Plaintiffs claim that Ibrahim's alleged ownership of the clinics violates the Corporate Practice of Medicine Doctrine (" CPMD" ), which prohibits chiropractic clinics from being owned in whole, or part, by unlicensed laypersons. See, e.g., Isles Wellness, Inc. v. Progressive N. Ins. Co., 725 N.W.2d 90, 95 (Minn. 2006) [hereinafter, " Isles II" ]; Isles Wellness, Inc. v. Progressive N. Ins. Co., 703 N.W.2d 513, 517 (Minn. 2005) [hereinafter, " Isles I" ]; Granger v. Adson, 190 Minn. 23, 250 N.W. 722 (Minn. 1933). Moreover, Plaintiffs argue that Defendant Guzhagin was aware of the CPMD and knowingly violated it because: (1) the Minnesota Board of Chiropractic Examiners released a notice in January 1999, explaining that all owners and decision makers of professional firms must be comprised of persons licensed to practice those services; and thus, he was likely aware of this notice when he acquired his chiropractic license on February 1, 2006 (see Compl. ¶ 59 [Doc. No. 1]); and (2) Defendant Guzhagin acknowledged the CPMD in Guzhagin v. State Farm Mut. Auto. Ins. Co., 566 F.Supp.2d 962, 970 n.8 (D. Minn. 2008), a previous lawsuit to which he was a party (see Compl. ¶ 59 [Doc. No 1]).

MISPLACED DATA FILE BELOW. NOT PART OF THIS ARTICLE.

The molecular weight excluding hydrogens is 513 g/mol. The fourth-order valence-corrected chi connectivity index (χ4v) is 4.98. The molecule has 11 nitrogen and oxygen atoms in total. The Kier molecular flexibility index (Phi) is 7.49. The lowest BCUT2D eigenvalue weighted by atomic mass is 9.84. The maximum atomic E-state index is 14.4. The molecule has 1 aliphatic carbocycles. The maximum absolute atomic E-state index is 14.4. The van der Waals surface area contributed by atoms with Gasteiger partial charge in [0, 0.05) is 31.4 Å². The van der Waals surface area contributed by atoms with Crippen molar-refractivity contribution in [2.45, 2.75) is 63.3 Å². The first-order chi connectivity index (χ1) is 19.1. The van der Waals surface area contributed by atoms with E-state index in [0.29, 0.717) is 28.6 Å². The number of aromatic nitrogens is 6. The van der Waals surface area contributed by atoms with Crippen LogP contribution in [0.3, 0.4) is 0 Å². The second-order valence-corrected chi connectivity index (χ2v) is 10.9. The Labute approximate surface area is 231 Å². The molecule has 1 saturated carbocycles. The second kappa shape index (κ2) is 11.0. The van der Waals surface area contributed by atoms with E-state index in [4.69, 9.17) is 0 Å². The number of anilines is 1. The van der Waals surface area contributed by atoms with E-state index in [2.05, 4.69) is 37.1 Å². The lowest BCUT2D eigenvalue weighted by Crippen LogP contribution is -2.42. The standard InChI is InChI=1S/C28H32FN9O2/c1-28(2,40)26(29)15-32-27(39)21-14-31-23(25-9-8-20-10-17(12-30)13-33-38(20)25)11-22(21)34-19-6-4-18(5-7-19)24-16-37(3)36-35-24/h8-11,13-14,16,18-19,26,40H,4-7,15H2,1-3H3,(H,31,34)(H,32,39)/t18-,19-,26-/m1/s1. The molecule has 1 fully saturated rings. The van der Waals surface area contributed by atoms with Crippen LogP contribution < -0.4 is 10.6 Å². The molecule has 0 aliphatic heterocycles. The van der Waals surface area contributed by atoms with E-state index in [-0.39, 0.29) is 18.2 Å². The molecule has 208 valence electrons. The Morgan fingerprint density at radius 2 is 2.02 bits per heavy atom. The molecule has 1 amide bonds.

Defendant Clinics submitted patient bills to Plaintiffs on Health Insurance Claim Forms or HCFA-1500 forms. (Compl. ¶ 43 [Doc. No. 1].) Plaintiffs allege that Defendants represented, by submitting HCFA-1500 forms, that: " (1) the services on the form were medical indicated [sic] and necessary for the health of the patient; (2) the services were personally furnished by that medical provider or by a qualified employee under the medical provider's personal direction; and [most importantly,] (3) the medical provider was authorized to perform such services." (See Compl. ¶ 43 [Doc. No. 1].)